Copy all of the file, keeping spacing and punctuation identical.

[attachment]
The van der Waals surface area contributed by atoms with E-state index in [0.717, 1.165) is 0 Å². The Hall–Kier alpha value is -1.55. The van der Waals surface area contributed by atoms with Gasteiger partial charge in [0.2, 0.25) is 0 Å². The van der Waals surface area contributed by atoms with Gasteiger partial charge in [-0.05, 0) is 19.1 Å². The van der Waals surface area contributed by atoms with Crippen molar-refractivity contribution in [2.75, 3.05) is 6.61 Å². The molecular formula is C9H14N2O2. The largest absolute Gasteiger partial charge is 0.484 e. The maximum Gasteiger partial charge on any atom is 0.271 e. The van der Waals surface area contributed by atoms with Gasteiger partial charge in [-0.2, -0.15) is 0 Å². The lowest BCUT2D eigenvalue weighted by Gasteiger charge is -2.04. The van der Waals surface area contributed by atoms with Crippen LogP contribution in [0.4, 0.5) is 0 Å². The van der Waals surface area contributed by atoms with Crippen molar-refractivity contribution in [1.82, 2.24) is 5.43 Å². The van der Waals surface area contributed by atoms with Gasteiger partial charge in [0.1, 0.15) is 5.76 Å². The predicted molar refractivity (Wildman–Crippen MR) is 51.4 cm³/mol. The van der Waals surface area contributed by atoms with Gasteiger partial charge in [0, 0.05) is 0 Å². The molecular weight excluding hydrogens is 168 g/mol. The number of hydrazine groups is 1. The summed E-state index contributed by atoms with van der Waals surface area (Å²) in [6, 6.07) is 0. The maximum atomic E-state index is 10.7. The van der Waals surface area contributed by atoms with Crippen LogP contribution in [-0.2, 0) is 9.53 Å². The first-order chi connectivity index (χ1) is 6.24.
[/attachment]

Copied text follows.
The van der Waals surface area contributed by atoms with E-state index in [0.717, 1.165) is 0 Å². The Hall–Kier alpha value is -1.55. The van der Waals surface area contributed by atoms with Gasteiger partial charge in [0.2, 0.25) is 0 Å². The van der Waals surface area contributed by atoms with Gasteiger partial charge in [-0.05, 0) is 19.1 Å². The van der Waals surface area contributed by atoms with Crippen molar-refractivity contribution in [2.75, 3.05) is 6.61 Å². The molecular formula is C9H14N2O2. The largest absolute Gasteiger partial charge is 0.484 e. The maximum Gasteiger partial charge on any atom is 0.271 e. The van der Waals surface area contributed by atoms with Gasteiger partial charge in [-0.2, -0.15) is 0 Å². The lowest BCUT2D eigenvalue weighted by Gasteiger charge is -2.04. The van der Waals surface area contributed by atoms with Crippen LogP contribution in [0.4, 0.5) is 0 Å². The van der Waals surface area contributed by atoms with Crippen molar-refractivity contribution in [1.82, 2.24) is 5.43 Å². The van der Waals surface area contributed by atoms with Gasteiger partial charge in [0.1, 0.15) is 5.76 Å². The predicted molar refractivity (Wildman–Crippen MR) is 51.4 cm³/mol. The van der Waals surface area contributed by atoms with Gasteiger partial charge in [0, 0.05) is 0 Å². The molecular weight excluding hydrogens is 168 g/mol. The number of hydrazine groups is 1. The summed E-state index contributed by atoms with van der Waals surface area (Å²) in [6, 6.07) is 0. The maximum atomic E-state index is 10.7. The van der Waals surface area contributed by atoms with Crippen LogP contribution in [-0.2, 0) is 9.53 Å². The first-order chi connectivity index (χ1) is 6.24.